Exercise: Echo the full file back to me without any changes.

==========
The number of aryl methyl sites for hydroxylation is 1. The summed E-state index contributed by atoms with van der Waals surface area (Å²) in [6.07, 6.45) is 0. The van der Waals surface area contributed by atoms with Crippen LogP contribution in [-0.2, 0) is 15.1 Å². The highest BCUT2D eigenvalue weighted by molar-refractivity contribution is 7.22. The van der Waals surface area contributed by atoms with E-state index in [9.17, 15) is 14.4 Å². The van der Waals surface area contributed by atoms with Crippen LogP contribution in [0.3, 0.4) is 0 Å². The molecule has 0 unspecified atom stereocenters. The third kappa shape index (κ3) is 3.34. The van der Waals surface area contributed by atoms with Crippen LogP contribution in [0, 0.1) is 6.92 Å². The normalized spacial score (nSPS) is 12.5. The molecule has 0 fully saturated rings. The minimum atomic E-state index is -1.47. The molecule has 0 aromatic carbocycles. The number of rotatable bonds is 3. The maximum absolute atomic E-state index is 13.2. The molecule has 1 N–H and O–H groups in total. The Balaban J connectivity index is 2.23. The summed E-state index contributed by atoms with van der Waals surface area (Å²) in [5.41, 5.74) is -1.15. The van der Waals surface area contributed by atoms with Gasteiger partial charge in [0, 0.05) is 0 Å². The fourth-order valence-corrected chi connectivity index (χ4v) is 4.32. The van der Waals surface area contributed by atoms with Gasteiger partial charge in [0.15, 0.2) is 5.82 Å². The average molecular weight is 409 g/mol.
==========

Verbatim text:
The number of aryl methyl sites for hydroxylation is 1. The summed E-state index contributed by atoms with van der Waals surface area (Å²) in [6.07, 6.45) is 0. The van der Waals surface area contributed by atoms with Crippen LogP contribution in [-0.2, 0) is 15.1 Å². The highest BCUT2D eigenvalue weighted by molar-refractivity contribution is 7.22. The van der Waals surface area contributed by atoms with E-state index in [9.17, 15) is 14.4 Å². The van der Waals surface area contributed by atoms with Crippen LogP contribution in [0.3, 0.4) is 0 Å². The molecule has 0 unspecified atom stereocenters. The third kappa shape index (κ3) is 3.34. The van der Waals surface area contributed by atoms with Crippen LogP contribution in [0, 0.1) is 6.92 Å². The normalized spacial score (nSPS) is 12.5. The molecule has 0 fully saturated rings. The minimum atomic E-state index is -1.47. The molecule has 0 aromatic carbocycles. The number of rotatable bonds is 3. The maximum absolute atomic E-state index is 13.2. The molecule has 1 N–H and O–H groups in total. The Balaban J connectivity index is 2.23. The summed E-state index contributed by atoms with van der Waals surface area (Å²) in [5.41, 5.74) is -1.15. The van der Waals surface area contributed by atoms with Gasteiger partial charge in [0, 0.05) is 0 Å². The fourth-order valence-corrected chi connectivity index (χ4v) is 4.32. The van der Waals surface area contributed by atoms with Gasteiger partial charge in [0.15, 0.2) is 5.82 Å². The average molecular weight is 409 g/mol.